“If I can find hope, so can you. We made it through Nixon. We’ll make it through this,” my mother told me in November. She is the most outspoken feminist I know, so I look to her often for a guiding light when it comes to most things in life and politics. But, as for climate change, I can sure feel hopeless and desperate.

It’s no secret that our current political climate is, ahem, muggy. After serious progress in the last few years, like the Paris Climate Agreement and the Clean Power Plan, we are now dealing with an administration dead set on undoing important pieces of legislation and generally flipping the bird at science. Along with my mom, I look towards my friends for inspiration. Senior brand manager for Protect Our Winters, Barbara Weber, and the Sierra Club’s AddUp community manager, Ryan Dunfee, are fighting the fight and helping us all find the light in the darkness.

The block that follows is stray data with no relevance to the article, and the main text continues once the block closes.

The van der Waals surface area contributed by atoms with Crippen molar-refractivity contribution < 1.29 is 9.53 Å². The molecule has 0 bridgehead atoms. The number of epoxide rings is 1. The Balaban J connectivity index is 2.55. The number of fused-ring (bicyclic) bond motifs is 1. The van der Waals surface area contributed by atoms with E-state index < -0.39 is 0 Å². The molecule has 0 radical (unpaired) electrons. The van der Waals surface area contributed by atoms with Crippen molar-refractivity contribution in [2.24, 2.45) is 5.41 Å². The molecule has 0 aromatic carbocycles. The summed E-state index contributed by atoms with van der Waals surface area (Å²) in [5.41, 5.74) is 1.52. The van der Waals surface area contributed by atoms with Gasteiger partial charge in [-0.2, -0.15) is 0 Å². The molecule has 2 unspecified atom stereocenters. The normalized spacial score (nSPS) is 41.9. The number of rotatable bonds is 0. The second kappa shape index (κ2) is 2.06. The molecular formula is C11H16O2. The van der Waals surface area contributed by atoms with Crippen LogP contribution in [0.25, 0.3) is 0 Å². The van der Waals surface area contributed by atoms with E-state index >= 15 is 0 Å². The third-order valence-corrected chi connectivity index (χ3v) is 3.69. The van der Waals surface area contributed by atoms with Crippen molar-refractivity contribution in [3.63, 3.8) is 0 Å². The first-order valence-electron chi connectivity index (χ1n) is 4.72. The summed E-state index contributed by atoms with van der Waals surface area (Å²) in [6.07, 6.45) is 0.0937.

What is the tip of the spear?

BW:
POW is committed to growing, organizing, and arming our passionate outdoor community with the education and tools they need to take immediate action. We’ll be focusing heavily on the midterm elections and doing our best to target some seats we think can be flipped and where we can get pro-climate solution candidates in office. We’re not going to back down on shining a spotlight on those who aren’t in line with anything less than positive climate action moving forward. For us, the gloves are off.

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RD: